In some ballparks, having landscaping features like trees and plants can be a great way to enhance the fan experience. For instance, Coors Field in Denver has bullpens that contain multiple trees and plants. Another example is that Wrigley Field in Chicago is notable for its ivy-covered outfield walls. But believe it or not, the batter’s eye at Target Field originally had over 10 spruce trees. The idea was possibly implemented since the Twins wanted the fans to capture the feel for the great outdoors.
However, the spruce trees only lasted one season because of the players’ complaints while batting during games. They were frustrated by the moving trees caused by the wind, therefore distracting them from looking at the pitches. The trees have since been relocated to a nearby parking lot, while a couple of them were held for auction. Eventually, in 2019, the Twins added a “Living Wall” at the batter’s eye that consists of thousands and thousands of small plants.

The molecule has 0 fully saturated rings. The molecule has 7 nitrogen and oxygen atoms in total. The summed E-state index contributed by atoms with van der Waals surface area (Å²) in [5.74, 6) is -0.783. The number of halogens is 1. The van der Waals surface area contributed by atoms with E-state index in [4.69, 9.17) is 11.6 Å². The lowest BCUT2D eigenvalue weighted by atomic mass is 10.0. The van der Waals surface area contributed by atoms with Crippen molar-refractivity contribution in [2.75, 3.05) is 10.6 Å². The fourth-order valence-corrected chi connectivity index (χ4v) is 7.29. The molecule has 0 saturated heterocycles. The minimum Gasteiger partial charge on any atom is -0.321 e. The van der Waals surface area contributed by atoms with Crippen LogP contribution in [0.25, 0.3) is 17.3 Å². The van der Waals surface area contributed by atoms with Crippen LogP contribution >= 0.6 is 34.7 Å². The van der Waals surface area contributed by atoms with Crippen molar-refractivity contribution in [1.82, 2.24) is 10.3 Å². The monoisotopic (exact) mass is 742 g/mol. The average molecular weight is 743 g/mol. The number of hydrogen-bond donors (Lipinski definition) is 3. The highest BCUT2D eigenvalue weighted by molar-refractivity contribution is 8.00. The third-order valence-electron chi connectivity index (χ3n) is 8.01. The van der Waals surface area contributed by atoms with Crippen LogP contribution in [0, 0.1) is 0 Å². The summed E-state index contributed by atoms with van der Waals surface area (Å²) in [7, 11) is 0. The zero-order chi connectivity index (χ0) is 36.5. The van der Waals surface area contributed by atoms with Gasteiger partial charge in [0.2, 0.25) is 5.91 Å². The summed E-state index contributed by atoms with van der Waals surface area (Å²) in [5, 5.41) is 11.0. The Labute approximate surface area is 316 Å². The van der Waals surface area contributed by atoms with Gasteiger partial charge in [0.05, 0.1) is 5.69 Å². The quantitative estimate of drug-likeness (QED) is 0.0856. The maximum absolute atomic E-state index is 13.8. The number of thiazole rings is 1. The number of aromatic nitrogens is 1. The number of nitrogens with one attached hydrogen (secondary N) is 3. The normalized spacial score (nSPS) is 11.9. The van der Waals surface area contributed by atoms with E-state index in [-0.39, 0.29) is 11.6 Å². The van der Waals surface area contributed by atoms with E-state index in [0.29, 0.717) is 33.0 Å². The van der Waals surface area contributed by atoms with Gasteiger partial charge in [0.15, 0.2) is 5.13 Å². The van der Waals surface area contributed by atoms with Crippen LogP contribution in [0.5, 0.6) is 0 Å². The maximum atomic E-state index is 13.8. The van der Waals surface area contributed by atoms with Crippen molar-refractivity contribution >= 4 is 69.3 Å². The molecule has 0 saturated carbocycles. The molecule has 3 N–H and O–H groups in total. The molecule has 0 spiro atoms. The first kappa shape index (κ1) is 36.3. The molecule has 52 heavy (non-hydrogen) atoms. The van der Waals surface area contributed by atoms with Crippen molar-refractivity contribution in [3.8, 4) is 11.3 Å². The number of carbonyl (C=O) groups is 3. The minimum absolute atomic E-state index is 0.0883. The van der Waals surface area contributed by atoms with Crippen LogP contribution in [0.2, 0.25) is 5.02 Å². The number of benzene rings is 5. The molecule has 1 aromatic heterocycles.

8: Groundbreaking Ceremony for Target Field was Rescheduled Due to Bridge Collapse
After so many years of roadblocks and obstacles regarding the Twins’ new stadium search, the team finally reached a deal to build their new home. They had been playing at the multi-use facility Metrodome for nearly three decades. The Twins had been wanting to get their own venue without having to share with the Vikings. Also, Minnesota expressed a desire to play in a newer stadium rather than an outdated domed venue. Perhaps the most important plan for the Twins was the 2007 groundbreaking ceremony, which would make it the end for their ballpark search.
Unfortunately, Minnesota had to wait a little longer as the groundbreaking ceremony was postponed by almost a month. The reason was to show respect for those who were affected by the collapse of the I-35W Mississippi River Bridge in August 2007. The tragedy resulted in the deaths of 13 people and the injuries of over 140. Eventually, the groundbreaking ceremony was rescheduled to later in the month. Also, the bridge was replaced by the I-35W Saint Anthony Falls Bridge (which opened in 2008).